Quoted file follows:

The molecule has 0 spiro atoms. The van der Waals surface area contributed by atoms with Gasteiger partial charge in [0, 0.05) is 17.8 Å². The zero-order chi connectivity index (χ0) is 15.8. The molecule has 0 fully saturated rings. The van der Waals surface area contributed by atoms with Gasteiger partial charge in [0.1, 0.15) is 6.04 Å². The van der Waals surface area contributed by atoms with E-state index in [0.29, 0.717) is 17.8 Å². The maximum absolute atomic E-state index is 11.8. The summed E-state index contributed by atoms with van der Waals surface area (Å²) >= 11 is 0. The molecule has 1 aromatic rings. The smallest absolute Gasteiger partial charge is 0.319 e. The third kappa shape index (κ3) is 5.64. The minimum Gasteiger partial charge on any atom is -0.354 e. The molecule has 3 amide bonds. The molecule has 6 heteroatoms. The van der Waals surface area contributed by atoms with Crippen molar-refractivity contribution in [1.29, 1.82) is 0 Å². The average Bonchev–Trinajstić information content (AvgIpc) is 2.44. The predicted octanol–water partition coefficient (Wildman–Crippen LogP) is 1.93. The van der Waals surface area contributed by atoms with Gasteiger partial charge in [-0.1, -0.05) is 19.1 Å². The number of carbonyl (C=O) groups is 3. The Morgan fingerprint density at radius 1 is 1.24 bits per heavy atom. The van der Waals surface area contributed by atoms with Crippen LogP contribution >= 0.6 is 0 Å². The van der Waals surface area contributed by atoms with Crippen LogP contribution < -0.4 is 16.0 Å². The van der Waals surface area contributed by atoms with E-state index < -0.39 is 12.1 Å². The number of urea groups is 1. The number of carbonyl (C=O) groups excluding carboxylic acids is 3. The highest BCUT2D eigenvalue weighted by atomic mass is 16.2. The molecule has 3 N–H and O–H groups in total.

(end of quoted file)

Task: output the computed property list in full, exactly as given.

The molecule has 0 spiro atoms. The van der Waals surface area contributed by atoms with Gasteiger partial charge in [0, 0.05) is 17.8 Å². The zero-order chi connectivity index (χ0) is 15.8. The molecule has 0 fully saturated rings. The van der Waals surface area contributed by atoms with Gasteiger partial charge in [0.1, 0.15) is 6.04 Å². The van der Waals surface area contributed by atoms with E-state index in [0.29, 0.717) is 17.8 Å². The maximum absolute atomic E-state index is 11.8. The summed E-state index contributed by atoms with van der Waals surface area (Å²) >= 11 is 0. The molecule has 1 aromatic rings. The smallest absolute Gasteiger partial charge is 0.319 e. The third kappa shape index (κ3) is 5.64. The minimum Gasteiger partial charge on any atom is -0.354 e. The molecule has 3 amide bonds. The molecule has 6 heteroatoms. The van der Waals surface area contributed by atoms with Crippen molar-refractivity contribution in [1.29, 1.82) is 0 Å². The average Bonchev–Trinajstić information content (AvgIpc) is 2.44. The predicted octanol–water partition coefficient (Wildman–Crippen LogP) is 1.93. The van der Waals surface area contributed by atoms with Gasteiger partial charge in [-0.1, -0.05) is 19.1 Å². The number of carbonyl (C=O) groups is 3. The Morgan fingerprint density at radius 1 is 1.24 bits per heavy atom. The van der Waals surface area contributed by atoms with Crippen LogP contribution >= 0.6 is 0 Å². The van der Waals surface area contributed by atoms with Crippen LogP contribution < -0.4 is 16.0 Å². The van der Waals surface area contributed by atoms with E-state index < -0.39 is 12.1 Å². The number of urea groups is 1. The number of carbonyl (C=O) groups excluding carboxylic acids is 3. The highest BCUT2D eigenvalue weighted by atomic mass is 16.2. The molecule has 3 N–H and O–H groups in total.